How the Patient-Centered Medical Home Model is Improving Patient Experience at Rural Yuma District Hospital

As a rural healthcare provider in a frontier area of Colorado, Yuma (Colo.) District Hospital executives used to face trouble recruiting physicians who would stay for the long haul. "It was difficult to find a qualified provider who was willing to live out here," John Gardner, CEO of Yuma District Hospital, says. In fact, the hospital spent about $1 million in one year alone on locum tenens recruiting.
John Gardner
To solve the expensive recruiting problem, Mr. Gardner began using part-time, long-term employment as a way to attract physicians. "The physicians work for three days and the other four days a week, they get to enjoy the mountains," he explains.

But that style of physician employment led to some issues at the hospital. Transitions of care were not going smoothly when physicians switched shifts, which affected patient satisfaction and led to some patient safety issues. So, Mr. Gardner found a solution to that issue as well: become a patient-centered medical home.

"I had the opportunity to visit Group Health in Seattle where they have adopted the PCMH model and they use a lot of part-time providers in their facilities," Mr. Gardner says. "And it occurred to me that this might be the magic bullet for us to provide patients with a better care experience."

Care teams, navigators

The main thrust of the changes at Yuma involved placing its primary care providers into care teams to ensure smooth transitions of care. Yuma has six primary care physicians and one nurse practitioner who are now divided into three care teams.

"We're trying to find the right blend of physicians with compatible personalities," Mr. Gardner says. "To my surprise, that hasn't really been a struggle." He allowed the providers to choose their own care teams and has tried to keep administrators out of the process.

The team model has improved the communication problem at Yuma. "The providers in the teams work with the same nurses, so there is a better opportunity for communication," Mr. Gardner says. "And now the [providers] are more conscientious about communicating before they leave the building."

Yuma also added two care navigators as part of the patient-centered initiative. The two navigators were already Yuma employees, but their roles were modified to help patients navigate their care. Both navigators went through a healthy living training program. "Their role is to remind at-risk patients what they need to be doing to protect their health," Mr. Gardner says. The navigators focus on type-2 diabetes education because of its prevalence in the area.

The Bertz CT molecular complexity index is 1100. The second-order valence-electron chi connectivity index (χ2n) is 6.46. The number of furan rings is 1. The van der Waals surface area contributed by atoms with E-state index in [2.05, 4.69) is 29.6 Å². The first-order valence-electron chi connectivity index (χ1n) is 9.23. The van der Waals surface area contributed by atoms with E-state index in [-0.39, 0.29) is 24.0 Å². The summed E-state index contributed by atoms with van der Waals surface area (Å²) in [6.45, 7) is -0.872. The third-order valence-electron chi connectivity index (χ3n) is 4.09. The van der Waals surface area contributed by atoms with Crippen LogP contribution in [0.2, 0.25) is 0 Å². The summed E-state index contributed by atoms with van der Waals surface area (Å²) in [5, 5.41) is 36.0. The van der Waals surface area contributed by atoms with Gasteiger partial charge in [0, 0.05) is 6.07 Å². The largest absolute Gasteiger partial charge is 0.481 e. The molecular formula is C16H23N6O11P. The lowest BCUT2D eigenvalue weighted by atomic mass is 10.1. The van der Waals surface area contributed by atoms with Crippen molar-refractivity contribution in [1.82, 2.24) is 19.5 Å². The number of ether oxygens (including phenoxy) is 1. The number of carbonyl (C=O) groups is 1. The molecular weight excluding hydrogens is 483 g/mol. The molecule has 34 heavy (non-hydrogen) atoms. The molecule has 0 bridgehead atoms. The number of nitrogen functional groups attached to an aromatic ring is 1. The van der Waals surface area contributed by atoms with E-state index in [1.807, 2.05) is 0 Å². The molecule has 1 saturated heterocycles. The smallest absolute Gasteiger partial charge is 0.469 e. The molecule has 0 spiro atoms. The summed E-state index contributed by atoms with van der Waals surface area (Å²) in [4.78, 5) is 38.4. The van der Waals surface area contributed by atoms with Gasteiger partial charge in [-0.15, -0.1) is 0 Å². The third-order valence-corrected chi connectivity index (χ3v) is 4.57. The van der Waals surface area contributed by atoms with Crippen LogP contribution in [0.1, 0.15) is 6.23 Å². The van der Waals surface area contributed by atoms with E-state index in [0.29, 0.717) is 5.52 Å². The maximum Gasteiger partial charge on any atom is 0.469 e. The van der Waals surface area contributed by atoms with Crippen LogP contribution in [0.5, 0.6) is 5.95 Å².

Words of wisdom

Though the PCMH transition has been mostly smooth for Yuma District Hospital, there were a few hiccups in the process, especially in the first year.

"It was a much bigger project than what I expected it to be," Mr. Gardner says. "One of our problems in the first year was doing everything at once. We were all overwhelmed." He recommends that other hospitals considering the move to patient-centered care take baby steps to achieve their goal.

Another challenge was communicating the change to Yuma's patients. According to Mr. Gardner, patients were having a difficult time grasping the care navigator role. "Communication is a work in progress," he says. The hospital has had articles in local newspapers about the move to patient-centered care and included information in its annual report. The care navigators were also part of a recent local health fair, so patients could meet them face-to-face.


Yuma District Hospital has seen great results after implementing the changes to become a PCMH. The physicians are already seeing patients control their diabetes and hypertension more effectively. Pneumonia admissions have also declined.

Patients have also been more satisfied with their care since the changes were implemented. "We are seeing positive movement already, so that is good," says Mr. Gardner, who tracks patient satisfaction through HCAHPS scores.

Even though the hospital is still in the process of seeking PCMH certification from the National Committee for Quality Assurance, Mr. Gardner is sold on patient-centered medical care. "I'm absolutely convinced that the community will be a far better place due to the PCMH concept," he says. "The care we give is going to be far better, and it is the right thing for the community."

More Articles on Patient-Centered Medical Homes:

Report: New York PCMH Programs on the Rise
ACO and Patient-Centered Medical Homes: How One Organization Is Diving Into Both Models
Mercy's Journey Toward Patient-Centered Medical Homes, Population Health

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